QB prototype changes

About 6’4″, 225 pounds with a laser arm, pass-first mentality and boyishly good looks. For years this has served as the prototype for fans of the NFL quarterback. 

Glancing over the successes of elite collegiate programs utilizing the running quarterback, from Oregon to Ohio State to whatever program Rich Rodriguez is at this year, it seemed taboo to design an offense with a quarterback’s legs at heart. Then, in 2012, everything changed. 

It began when the Redskins ponied up – to the tune of three firsts and a second round pick – and gave Mike and Kyle Shanahan a new toy with Robert Griffin III. As the most polished and mobile QB, arguably ever, Griffin flourished as they incorporated professional and collegiate ideologies to their pistol offense. 

The Redskins made the read option a staple of their offense, forcing their opponents to account for all six eligible players on every snap. Griffin’s exceptional ball handling skills gave defenses fits just trying to dissect whether he or Alfred Morris had the ball. 

Then they installed play action off of it, forcing linebackers to choose between stopping Alfred Morris and RG3 on the ground, or the receiver running free behind them. Griffin threw for 3200 yards and 20 touchdowns to just five interceptions, he also tacked on 815 yards with seven more scores via the ground. 

Their success did not go unnoticed. Midway through the season Pete Carroll and the Seahawks began using the read option with their unconventional quarterback Russell Wilson. Standing only 5’10” but blessed with the speed to run a 4.55 40-yard dash, the Seahawks offense exploded upon its arrival.

Their success with the option was highlighted by their playoff victory against the Redskins where the ‘Hawks ran for a franchise playoff record 224 yards. They averaged 10 yards per rush on option plays and only 4.4 on others. 

Meanwhile in San-Francisco, the 49ers are riding their read option to a Super Bowl birth. Second year quarterback Colin Kaepernick got his chance when Alex Smith was knocked out against the Rams and forced to miss the following game due to the NFL’s concussion policies. 

Kaepernick ran for 66 yards in relief duty against St. Louis, threw for 243 yards against the vaunted Bears defense, and hasn’t looked back since. Bite on the ball in the tailbacks belly and you’ll have just enough time to see the quarterback fly past you. Just ask Clay Matthews, he’s still trying to figure out who has the ball.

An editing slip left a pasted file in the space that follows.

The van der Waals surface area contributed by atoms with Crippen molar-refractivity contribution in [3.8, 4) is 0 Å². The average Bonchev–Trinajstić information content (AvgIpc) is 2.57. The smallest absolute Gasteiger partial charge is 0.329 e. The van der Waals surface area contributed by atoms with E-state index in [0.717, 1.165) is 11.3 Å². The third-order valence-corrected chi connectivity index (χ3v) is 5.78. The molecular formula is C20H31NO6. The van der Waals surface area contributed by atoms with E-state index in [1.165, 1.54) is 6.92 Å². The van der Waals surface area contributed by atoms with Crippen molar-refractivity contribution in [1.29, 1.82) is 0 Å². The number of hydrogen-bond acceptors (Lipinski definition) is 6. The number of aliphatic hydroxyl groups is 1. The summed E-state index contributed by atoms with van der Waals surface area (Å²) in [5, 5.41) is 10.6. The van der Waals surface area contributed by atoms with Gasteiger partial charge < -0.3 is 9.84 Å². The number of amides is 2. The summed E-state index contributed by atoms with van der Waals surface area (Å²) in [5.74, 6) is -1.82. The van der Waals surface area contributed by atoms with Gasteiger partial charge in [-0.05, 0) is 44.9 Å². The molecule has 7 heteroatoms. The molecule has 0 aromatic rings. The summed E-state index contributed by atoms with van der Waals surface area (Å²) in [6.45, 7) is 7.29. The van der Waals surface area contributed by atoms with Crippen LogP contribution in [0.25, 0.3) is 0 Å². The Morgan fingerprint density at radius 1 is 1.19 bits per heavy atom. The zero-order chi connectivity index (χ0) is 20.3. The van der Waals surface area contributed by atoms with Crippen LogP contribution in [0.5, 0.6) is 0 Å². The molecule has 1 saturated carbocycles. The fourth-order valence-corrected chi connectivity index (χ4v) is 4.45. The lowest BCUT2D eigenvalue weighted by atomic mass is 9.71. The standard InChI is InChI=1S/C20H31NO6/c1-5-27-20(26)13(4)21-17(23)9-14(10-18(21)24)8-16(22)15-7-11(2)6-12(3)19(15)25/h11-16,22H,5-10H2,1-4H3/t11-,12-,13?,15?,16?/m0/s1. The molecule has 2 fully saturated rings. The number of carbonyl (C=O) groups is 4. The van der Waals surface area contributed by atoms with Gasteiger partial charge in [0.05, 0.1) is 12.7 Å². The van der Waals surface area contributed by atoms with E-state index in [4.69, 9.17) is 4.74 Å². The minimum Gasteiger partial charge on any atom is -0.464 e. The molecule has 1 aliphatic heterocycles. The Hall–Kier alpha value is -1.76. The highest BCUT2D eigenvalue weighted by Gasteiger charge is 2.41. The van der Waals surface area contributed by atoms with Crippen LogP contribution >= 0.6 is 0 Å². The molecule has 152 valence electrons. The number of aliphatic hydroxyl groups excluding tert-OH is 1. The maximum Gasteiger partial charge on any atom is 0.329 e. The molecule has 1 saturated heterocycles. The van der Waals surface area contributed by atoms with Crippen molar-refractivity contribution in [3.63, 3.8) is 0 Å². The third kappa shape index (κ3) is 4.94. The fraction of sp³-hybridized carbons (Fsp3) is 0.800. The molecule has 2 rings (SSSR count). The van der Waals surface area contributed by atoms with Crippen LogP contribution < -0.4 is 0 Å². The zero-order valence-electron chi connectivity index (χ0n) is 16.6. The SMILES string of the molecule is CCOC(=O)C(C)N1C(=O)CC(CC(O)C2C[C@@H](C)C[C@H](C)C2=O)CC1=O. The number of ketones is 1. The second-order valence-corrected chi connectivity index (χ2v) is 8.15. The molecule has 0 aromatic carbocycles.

Ever since Michael Vick broke into the NFL and his polarizing play-style enamored NFL fans, these changes have been in motion. Vick made it okay for quarterbacks to want to run, and the trio of RG3, Kaepernick and Wilson made it okay for coaches to design an offense on the threat of their quarterback’s legs. 

Fittingly, the NFL’s first legitimate “college style” coach, Chip Kelly, is the new head honcho in Philadelphia. This trend will only snowball and become more prominent in the coming years. 

Take any promising high school quarterback with great athleticism, someone who is also capable of playing another position traditionally associated with speed and elusiveness. 

Twenty years ago you’d have been wise to focus on another position, a quarterback with that skill-set wasn’t expected to make it to the NFL. Your ceiling was capped as the quarterback of a successful college program where you wouldn’t see a penny compared to the millions you brought to your university.

The rise of the mobile quarterback is imminent. However, this is not to say it will lead to the death of the classic pocket quarterback. A running quarterback carries a significantly higher risk of injury, we saw this with RG3. Some teams won’t want to put their franchise on the line with a running play when a quality, traditional quarterback is available.

However, simply being big, tall and strong armed — boyishly good looks preferred — may not push you into the first round anymore. Call it the death of the JaMarcus Russells and Blaine Gabberts – something we can all get behind.